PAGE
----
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Drug War: On use of antibiotics and antimicrobial resistance


The adage “prevention is better than cure” holds valuable wisdom in medicine. However, blindly wielding this principle, particularly in the form of prophylactic antibiotic use, risks undermining the very purpose of treating patients – their recovery. This concern becomes even more dire when considering the rise of antimicrobial resistance (AMR), a phenomenon where pathogens evolve to evade the very drugs designed to combat them.


  • GS3 – Science and technology- developments and their applications and effects in everyday life.
  • GS2 – Issues relating to development and management of Social Sector/Services relating to Health, Education, Human Resources.

Main Exam Question:

Critically analyze the challenges posed by rising antimicrobial resistance (AMR) in India, citing evidence from the recent “First Multicentric Point Prevalence Survey of Antibiotic Use.” Suggest concrete solutions to combat AMR and ensure responsible antibiotic use for the future of healthcare.

In Reports

The recent “First Multicentric Point Prevalence Survey of Antibiotic Use at 20 NAC-NET Sites India 2021-22”conducted by the National Centre for Disease Control paints a worrying picture.

  • The survey reveals that in over 70% of cases across hospitals in 15 states and 2 union territories, patients received antibiotics. But the truly alarming statistic is that 55% of these prescriptions were purely prophylactic, not to treat existing infections.
  • Only 45% of antibiotic use targeted active infections, and an even smaller 6% were based on specific bacterial identification.

AMR Explained:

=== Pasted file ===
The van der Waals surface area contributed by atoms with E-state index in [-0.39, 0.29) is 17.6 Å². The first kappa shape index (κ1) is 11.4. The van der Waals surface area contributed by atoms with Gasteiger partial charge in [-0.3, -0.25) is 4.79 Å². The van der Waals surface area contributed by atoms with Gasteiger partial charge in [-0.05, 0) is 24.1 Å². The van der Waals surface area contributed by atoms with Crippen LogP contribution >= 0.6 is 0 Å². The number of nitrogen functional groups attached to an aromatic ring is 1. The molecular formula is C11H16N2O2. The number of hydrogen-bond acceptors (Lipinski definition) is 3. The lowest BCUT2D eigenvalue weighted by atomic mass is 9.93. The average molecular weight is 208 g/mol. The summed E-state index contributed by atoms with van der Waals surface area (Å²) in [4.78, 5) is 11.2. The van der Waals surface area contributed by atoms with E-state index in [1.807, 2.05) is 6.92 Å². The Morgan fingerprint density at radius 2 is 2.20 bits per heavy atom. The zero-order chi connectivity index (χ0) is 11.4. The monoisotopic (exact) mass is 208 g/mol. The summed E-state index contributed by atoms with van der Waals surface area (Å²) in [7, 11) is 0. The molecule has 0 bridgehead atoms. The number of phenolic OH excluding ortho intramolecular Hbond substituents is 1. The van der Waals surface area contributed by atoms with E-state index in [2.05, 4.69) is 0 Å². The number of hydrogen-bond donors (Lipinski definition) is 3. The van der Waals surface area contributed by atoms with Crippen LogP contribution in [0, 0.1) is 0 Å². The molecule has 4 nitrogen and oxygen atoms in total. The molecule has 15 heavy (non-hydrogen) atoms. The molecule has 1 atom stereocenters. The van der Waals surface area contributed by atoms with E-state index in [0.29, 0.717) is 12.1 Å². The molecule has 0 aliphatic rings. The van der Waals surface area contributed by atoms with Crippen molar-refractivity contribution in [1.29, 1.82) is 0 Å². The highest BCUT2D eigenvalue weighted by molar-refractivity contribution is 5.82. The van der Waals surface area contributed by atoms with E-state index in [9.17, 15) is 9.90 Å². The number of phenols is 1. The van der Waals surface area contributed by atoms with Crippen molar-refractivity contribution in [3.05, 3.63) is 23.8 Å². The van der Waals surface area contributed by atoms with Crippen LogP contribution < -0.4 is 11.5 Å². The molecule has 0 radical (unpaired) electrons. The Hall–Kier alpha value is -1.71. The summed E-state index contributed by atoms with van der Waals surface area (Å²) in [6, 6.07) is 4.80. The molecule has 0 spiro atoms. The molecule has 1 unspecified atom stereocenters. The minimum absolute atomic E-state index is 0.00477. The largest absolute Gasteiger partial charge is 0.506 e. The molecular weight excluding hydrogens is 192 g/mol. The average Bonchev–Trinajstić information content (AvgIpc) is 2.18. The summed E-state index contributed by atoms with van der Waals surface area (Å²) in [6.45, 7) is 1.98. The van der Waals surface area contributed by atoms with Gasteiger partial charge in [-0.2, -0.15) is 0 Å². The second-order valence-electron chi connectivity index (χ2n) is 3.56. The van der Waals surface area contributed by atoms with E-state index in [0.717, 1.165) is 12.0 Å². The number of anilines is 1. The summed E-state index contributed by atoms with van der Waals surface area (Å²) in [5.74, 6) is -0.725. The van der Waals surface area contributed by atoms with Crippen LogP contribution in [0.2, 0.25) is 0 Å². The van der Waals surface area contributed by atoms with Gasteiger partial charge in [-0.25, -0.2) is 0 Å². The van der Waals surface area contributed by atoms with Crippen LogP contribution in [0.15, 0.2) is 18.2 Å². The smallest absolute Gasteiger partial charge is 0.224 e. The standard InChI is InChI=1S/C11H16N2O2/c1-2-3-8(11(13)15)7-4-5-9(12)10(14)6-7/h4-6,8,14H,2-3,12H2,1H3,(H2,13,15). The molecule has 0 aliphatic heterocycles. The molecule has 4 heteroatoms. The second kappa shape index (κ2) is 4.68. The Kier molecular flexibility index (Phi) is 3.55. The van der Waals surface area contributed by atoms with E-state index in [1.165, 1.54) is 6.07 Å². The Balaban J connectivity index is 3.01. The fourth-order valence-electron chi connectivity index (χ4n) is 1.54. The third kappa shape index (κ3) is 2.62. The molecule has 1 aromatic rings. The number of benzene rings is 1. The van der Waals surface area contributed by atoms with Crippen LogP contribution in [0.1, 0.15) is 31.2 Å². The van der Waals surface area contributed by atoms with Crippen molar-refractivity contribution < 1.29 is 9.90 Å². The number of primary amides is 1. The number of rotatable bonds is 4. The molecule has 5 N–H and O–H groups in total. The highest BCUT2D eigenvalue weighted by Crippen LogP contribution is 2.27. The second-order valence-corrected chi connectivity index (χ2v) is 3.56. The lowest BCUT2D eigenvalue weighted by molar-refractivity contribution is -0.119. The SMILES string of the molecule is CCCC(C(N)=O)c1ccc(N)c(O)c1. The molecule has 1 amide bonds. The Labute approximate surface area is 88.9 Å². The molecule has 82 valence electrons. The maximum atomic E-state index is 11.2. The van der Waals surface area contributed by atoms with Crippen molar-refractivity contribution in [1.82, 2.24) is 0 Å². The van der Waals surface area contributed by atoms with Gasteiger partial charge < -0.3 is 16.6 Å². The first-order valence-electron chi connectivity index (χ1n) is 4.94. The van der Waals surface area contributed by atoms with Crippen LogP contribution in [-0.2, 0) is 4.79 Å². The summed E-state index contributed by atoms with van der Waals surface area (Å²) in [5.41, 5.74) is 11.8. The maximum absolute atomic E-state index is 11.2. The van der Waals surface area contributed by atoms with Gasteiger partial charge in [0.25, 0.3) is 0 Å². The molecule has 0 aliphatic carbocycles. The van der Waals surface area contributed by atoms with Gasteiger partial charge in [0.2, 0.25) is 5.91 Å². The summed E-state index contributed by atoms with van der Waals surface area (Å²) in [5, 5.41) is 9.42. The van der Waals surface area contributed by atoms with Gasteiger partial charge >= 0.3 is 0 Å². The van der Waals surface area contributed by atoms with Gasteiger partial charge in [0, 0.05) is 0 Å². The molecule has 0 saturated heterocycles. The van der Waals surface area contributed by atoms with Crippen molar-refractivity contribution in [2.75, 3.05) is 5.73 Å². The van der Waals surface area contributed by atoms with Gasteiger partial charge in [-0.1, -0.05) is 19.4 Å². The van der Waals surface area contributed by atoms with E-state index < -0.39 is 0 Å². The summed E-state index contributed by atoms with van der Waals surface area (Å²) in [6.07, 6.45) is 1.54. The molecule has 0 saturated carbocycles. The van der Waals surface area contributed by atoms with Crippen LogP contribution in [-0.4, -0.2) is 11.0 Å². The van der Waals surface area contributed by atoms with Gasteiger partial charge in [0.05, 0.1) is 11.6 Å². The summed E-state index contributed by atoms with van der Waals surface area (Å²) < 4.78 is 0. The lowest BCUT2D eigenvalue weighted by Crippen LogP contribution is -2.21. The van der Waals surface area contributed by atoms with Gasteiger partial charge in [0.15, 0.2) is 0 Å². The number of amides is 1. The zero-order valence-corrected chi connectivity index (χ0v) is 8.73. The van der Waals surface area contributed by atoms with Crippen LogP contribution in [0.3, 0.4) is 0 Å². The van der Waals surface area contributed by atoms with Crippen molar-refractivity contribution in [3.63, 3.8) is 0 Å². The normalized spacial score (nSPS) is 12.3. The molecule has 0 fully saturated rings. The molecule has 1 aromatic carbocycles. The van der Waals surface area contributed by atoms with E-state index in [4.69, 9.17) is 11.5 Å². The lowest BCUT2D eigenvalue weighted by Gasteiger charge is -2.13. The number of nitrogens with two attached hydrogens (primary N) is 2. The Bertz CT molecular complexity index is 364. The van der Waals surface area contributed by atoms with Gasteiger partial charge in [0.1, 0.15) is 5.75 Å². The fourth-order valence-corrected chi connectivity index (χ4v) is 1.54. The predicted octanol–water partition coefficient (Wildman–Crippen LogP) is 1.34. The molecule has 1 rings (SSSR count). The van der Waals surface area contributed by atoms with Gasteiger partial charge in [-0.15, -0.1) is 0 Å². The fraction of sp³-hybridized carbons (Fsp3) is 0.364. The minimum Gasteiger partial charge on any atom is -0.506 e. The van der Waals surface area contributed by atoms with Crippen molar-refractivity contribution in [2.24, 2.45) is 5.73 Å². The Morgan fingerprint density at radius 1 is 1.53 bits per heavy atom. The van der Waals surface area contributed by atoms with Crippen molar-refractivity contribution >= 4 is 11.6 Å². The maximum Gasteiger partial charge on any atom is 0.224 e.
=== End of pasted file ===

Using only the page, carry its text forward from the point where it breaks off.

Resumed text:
• Pathogens are microorganisms like bacteria, viruses, and fungi that can cause disease.
  • Over time, through mutations and genetic exchange, these pathogens can develop resistance to the drugs designed to kill them. This is antimicrobial resistance (AMR).
  • Resistant pathogens become difficult or impossible to treat, leading to longer illnesses, increased healthcare costs, and even death.

Prophylactic Antibiotic Use: A Double-Edged Sword

  • Prevents infections in high-risk situations: Used before surgery, dental procedures, or in immunocompromised individuals to prevent post-operative or opportunistic infections.
  • Reduces infection rates in specific scenarios: Can be effective in certain situations like preventing recurrent urinary tract infections or traveler’s diarrhea.
  • Contributes to AMR: Unnecessary use accelerates the development of resistant bacteria, threatening effective treatment of future infections.
  • Increases potential for side effects: Antibiotics can disrupt gut flora, cause allergic reactions, and contribute to antibiotic-associated diarrhea.
  • Misuse is widespread: The recent survey highlights the issue of over-prescription and lack of bacterial identification for prophylactic use
The Dangers of Misuse and Overuse:
  • The survey’s findings highlight the rampant misuse and overuse of antibiotics, contributing to the rapid rise of AMR. This accelerates the evolution of resistant pathogens, putting a question mark on the efficacy of these vital drugs.
  • The World Health Organization (WHO) estimates that AMR was responsible for 1.27 million deaths globally in 2019 and contributed to 4.95 million deaths.
  • AMR jeopardizes not only infection treatment but also other medical procedures like surgery, cesarean sections, and cancer chemotherapy, which rely on effective antibiotics to prevent complications.
The Role of Players:
  • Doctors: Responsible for prescribing antibiotics judiciously, based on specific bacterial identification and only when necessary.
  • Government: Needs to enforce regulations on antibiotic use, invest in research, and ensure access to effective drugs.
  • Patients: Must understand the dangers of unnecessary antibiotic use and practice patience when seeking treatment.

Way forward

Infectious disease specialists and critical care experts have long sounded the alarm on AMR, advocating for rational antibiotic prescription practices. Curbing the non-therapeutic use of antibiotics in both humans and animals is crucial. Addressing the research and development pipeline crisis for new antibiotics is essential to stay ahead of evolving pathogens. Equitable access to new and existing antibiotics globally is another critical aspect.

February 2024